Hyperbaric Oxygen Therapy
Hyperbaric oxygen (HBO) therapy involves breathing 100% oxygen in a pressurized chamber.
What is a hyperbaric chamber?
A hyperbaric chamber is a large compartment, usually made of acrylic and aluminum, designed to withstand a large increase in internal pressure. The chamber is big enough for a patient to lay down, and it is equipped with a large acrylic tube containing windows so that staff may monitor patients during treatment sessions. Patients and staff are able to communicate through an intercom system while the patient is receiving treatment.
How does it work?
The air we breathe is a mixture of oxygen, nitrogen, and other gases. Our bodies are usually able to heal themselves with a normal oxygen level but in certain conditions extra oxygen is required. During HBO therapy, the pressure is increased to 100% oxygen. Breathing pure oxygen under pressure causes much more oxygen than usual to be dissolved in the blood and subsequently, the rest of the body. The extra oxygen is used in many ways. Depending on the underlying problem, the oxygen can improve wound healing by reducing swelling, keeping infection under control, and stimulating new blood vessel growth.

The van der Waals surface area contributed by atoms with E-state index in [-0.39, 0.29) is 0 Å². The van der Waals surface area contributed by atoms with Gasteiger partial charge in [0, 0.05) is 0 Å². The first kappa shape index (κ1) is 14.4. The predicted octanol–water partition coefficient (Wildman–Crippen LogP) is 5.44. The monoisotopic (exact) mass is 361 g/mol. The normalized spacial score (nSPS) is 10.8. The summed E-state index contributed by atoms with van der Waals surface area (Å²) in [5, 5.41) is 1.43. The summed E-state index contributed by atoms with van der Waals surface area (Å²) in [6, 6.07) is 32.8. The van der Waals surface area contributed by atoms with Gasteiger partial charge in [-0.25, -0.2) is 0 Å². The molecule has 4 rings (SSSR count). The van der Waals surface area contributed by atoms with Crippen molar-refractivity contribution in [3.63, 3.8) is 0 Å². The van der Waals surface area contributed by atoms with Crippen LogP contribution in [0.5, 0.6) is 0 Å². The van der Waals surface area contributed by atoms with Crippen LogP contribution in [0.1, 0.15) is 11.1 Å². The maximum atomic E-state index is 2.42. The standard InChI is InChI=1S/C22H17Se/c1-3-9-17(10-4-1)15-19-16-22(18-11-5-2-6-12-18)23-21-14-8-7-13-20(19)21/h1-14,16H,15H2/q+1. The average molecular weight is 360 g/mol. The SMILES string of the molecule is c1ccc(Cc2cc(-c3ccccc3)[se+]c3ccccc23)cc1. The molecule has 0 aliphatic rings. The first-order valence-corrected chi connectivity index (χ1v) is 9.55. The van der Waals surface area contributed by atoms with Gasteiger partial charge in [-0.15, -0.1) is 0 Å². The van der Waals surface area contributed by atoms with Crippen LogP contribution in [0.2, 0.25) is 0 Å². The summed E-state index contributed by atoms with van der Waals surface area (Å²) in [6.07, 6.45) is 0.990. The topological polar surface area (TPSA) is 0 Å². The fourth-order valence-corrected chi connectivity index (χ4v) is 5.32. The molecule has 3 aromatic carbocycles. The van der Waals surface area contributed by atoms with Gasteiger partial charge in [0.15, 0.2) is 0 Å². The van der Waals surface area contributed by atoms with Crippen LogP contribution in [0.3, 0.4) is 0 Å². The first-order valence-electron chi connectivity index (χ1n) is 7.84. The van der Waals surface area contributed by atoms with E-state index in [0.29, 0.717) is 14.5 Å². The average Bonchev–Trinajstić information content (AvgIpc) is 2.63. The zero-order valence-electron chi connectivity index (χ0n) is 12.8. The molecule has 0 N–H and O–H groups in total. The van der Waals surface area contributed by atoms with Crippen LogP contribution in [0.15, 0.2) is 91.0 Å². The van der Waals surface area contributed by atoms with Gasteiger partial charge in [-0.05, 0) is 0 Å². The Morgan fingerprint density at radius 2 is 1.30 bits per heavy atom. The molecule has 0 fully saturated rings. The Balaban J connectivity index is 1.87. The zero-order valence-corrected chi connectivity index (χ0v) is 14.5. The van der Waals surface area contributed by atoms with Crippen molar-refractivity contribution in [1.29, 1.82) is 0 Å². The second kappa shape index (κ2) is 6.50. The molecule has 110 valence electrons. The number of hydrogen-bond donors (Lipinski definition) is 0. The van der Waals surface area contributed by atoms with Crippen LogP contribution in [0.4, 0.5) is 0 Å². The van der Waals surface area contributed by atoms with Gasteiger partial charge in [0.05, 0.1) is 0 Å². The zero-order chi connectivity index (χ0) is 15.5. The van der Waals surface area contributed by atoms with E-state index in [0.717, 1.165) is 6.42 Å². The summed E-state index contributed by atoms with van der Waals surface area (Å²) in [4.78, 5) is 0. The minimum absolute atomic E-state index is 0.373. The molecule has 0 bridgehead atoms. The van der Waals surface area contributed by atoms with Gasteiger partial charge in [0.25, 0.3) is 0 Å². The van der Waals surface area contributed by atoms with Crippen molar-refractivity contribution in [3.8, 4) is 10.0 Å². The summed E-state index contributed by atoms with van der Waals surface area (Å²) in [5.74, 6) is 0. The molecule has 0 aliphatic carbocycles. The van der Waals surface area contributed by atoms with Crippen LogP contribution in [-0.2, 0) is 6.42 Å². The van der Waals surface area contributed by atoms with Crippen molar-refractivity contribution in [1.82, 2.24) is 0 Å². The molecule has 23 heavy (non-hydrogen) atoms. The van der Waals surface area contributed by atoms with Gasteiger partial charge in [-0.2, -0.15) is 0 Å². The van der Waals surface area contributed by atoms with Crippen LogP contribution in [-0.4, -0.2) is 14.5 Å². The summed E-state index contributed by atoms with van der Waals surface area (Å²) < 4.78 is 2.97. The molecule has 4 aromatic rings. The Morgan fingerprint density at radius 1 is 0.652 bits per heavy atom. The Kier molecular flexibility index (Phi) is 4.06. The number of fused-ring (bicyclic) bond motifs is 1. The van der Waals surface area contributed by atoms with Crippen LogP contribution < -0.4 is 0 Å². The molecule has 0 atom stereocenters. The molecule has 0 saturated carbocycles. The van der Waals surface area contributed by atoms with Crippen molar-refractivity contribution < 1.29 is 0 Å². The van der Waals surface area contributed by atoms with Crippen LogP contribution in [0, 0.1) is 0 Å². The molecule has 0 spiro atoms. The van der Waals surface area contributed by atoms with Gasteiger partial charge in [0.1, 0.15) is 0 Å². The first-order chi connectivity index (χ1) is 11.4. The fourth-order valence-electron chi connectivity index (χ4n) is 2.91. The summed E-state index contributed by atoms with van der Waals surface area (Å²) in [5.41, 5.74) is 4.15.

What conditions can be treated with HBO?
- Problem wounds that will not heal with conventional therapy
- Skin grafts and flaps that are infected or have not healed
- Bones and Tissue that once received radiation
- Bone that has been infected by bacteria
Frequency and duration
The number of HBO treatments required varies depending on the patient's condition. We offer treatments Monday through Friday, with one treatment per patient per day usually being given. Each treatment lasts two hours.
Are there any side effects?
Side effects are uncommon but may include discomfort in the ear and/or discomfort or pressure injuries to the lungs. Some patients may also experience visual changes causing nearsightedness (myopia); this is usually temporary and disappears within one or two months of finishing therapy.
How will it feel?
The first few minutes will be noisy as pressurized gas enters the chamber. It will seem warm at first and then the temperature will adjust to a comfortable level. Patients will feel the change of pressure in their ears, similar to when descending in an airplane.
During treatment, patients are able to watch movies, listen to music, or just close their eyes and relax. At the end of the treatment, the chamber pressure is reduced, the air will feel colder, and patients will feel their ears "popping".